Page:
Balance with war is not easy

Published 12:00 am Monday, March 3, 2003

The issue of war, as a matter of principle and conscience, has been a long, difficult struggle for me. This is my thought. In the messy business of even necessary war, we need to ensure ethical and moral sensitivity is balanced with social and political responsibility. When we take up arms, we must ensure the cost of war is measured against what is actually accomplished.

All war is an evil of varying degrees. Yet, occasionally a war becomes necessary, and this may give it a mandate. The suggestion of a "just war" or even a "justified war" is an illusion precisely because war is an evil. A "just war" is too easy and encourages thinking and acting as if a warrant has now been granted that clears it of all moral content and accountability for consequences. The best that can be done is to plead for a "necessary war" and confess it as an evil, although a lesser evil than the alternative. (The alternative is never peace because if peace is actually possible, war isn't necessary and, therefore, not itself an alternative.)

Even necessary evil must be proportionate to the greater good. Not only is evil the consequence of human sin, but involvement in even "necessary evil" consequently leads to yet more sinning. It is virtually impossible to follow the resolve to "Do no harm," because harm is precisely what is indicated. The most we can do is do no more harm than necessary, the harm being proportionate to the good achieved. Harm should be an inescapable consequence, while good must be the intended purpose.

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Not all killing rises to the level of murder. The commandment is not meant to be taken as: You shall never kill anything for any reason, or it would include self-defense and even flies. It clearly has the sense: You shall not murder. There is such a thing as killing in love rather than for love. That is to say, it is the difference between immediate necessary killing within the larger context of love and the valuing of broad love, on the one side, and the love of killing for its own sake.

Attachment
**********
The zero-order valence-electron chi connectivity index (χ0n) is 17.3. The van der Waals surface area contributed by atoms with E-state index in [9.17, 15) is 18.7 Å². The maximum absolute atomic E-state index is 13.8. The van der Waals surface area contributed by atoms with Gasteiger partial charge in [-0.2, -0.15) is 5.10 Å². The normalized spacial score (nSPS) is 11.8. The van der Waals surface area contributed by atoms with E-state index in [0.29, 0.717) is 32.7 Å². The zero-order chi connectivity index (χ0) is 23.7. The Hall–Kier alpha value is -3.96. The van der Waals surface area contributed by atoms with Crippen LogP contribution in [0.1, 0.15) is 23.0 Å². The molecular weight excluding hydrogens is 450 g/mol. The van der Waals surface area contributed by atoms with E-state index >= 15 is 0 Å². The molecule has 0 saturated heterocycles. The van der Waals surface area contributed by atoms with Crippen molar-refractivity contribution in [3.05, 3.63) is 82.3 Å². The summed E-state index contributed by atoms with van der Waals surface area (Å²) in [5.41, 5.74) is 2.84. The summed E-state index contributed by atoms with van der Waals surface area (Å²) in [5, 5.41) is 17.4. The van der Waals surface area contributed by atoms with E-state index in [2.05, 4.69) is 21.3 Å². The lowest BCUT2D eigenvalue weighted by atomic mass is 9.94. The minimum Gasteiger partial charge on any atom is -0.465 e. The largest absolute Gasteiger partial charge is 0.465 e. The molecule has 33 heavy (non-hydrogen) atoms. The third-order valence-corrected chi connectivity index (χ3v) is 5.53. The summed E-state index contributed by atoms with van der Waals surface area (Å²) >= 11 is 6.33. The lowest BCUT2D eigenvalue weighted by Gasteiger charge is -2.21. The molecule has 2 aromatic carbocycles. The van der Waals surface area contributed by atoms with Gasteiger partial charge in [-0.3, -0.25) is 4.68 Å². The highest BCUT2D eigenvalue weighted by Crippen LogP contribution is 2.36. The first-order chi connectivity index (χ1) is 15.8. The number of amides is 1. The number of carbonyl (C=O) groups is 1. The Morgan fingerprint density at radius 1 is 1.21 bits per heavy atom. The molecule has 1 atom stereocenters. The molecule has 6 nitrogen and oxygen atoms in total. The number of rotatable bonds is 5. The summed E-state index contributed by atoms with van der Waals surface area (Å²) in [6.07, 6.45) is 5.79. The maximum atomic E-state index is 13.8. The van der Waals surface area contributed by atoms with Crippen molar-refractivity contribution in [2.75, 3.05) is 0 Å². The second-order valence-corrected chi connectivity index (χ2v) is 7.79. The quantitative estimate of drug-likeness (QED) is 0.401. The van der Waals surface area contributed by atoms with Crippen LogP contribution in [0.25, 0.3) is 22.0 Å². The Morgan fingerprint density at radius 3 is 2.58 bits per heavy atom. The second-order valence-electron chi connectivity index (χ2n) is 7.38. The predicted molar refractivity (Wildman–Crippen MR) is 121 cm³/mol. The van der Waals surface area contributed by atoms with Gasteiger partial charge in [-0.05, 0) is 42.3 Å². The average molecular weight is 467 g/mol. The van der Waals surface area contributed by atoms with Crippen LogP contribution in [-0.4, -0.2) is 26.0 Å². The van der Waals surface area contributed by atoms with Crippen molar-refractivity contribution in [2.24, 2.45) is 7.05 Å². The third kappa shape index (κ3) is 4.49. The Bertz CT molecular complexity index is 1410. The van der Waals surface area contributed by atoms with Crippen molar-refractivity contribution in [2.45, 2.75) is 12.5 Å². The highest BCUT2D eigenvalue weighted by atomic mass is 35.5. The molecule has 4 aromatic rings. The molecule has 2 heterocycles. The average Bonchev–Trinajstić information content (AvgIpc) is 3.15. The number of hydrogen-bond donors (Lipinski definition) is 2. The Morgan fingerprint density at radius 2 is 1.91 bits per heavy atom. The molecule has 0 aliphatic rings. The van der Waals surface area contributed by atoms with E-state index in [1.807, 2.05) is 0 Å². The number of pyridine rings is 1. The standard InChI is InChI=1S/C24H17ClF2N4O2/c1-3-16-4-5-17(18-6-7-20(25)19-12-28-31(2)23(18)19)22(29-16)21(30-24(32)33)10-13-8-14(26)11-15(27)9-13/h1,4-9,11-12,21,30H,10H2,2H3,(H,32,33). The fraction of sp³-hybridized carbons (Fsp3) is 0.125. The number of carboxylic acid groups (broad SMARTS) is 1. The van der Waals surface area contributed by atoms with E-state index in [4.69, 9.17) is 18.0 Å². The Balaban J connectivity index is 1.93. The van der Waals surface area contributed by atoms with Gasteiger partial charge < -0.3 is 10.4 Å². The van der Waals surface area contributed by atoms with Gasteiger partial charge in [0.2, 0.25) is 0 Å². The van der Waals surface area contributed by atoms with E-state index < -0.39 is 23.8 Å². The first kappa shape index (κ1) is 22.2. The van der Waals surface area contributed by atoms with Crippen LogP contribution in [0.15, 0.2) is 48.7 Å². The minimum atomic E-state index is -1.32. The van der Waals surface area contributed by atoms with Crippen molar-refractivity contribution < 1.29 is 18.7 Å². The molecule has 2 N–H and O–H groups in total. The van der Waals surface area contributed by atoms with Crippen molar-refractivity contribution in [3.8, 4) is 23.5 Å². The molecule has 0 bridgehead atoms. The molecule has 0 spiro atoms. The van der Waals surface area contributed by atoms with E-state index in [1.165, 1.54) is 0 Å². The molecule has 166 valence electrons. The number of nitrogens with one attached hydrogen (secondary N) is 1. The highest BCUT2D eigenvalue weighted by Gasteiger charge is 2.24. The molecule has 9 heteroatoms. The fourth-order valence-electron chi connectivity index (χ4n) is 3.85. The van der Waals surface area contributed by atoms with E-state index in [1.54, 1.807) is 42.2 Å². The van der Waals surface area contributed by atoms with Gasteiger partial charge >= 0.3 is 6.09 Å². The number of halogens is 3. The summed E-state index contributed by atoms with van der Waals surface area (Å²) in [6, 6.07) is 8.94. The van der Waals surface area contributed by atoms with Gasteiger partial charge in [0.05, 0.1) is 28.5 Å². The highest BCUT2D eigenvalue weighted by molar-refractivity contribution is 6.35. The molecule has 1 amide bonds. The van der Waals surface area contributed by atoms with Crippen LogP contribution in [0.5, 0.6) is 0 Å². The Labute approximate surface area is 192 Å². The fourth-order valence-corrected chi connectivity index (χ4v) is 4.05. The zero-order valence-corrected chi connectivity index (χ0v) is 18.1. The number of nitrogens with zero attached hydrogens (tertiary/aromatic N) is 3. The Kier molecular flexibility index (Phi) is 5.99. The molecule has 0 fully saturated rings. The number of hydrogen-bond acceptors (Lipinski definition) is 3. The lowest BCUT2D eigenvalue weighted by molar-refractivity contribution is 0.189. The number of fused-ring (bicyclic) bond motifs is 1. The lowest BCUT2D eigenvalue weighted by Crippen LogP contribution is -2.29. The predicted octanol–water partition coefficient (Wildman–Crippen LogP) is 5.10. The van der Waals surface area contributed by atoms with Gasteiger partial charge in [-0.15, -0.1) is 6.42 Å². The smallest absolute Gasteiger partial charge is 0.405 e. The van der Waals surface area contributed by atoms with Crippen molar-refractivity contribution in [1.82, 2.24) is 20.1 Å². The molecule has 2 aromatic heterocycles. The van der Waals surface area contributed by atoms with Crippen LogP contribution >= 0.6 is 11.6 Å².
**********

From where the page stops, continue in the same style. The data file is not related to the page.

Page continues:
Force does not equate to violence. Force is never a value, but sometimes necessary to prevent violence. The use of force is morally dangerous, because it is almost inevitable for it to degenerate into violence. Violence is always wrong, but force is sometimes necessary. The terrible missions we assign to our armed forces are not materially different from those we assign to our police forces, fire fighters, prison guards, industrial security personnel, and many other community forces created to protect us against and deliver us from evil forces created by human sin.

Armed force is the responsibility of elected civilian government. The armed forces we need is one that is professionally and technically trained for success in combat and eager to apply its training--but kept on a strong and "short leash" by civilian control. The mission of the armed forces is success in combat; military restraint and the negotiation of peace is a diplomatic responsibility.

Soldiers must be wholesome persons. The most qualifying single trait of a professional military person is that he or she is a wholesome person in personal life and domestic relationships. We cannot afford Rambos, but look for and enhance individuals who are peaceful at heart but willing to take up arms in loving defense of hearth and home.

The peace that is immediately our responsibility is the inner peace we bring to those we can touch with our peace. However impossible it might be for humans to establish world peace or even national peace, it is still possible to establish peace in our time and in our place.

My conceptual and emotional struggle continues relative to the prospect of war with Iraq. Finding balance never comes easily, but the struggle is worth finding the balance between ethical and moral sensitivity and social and political responsibility in regard to Iraq.

Dr. Wallace Alcorn’s commentaries appear in the Herald on Mondays.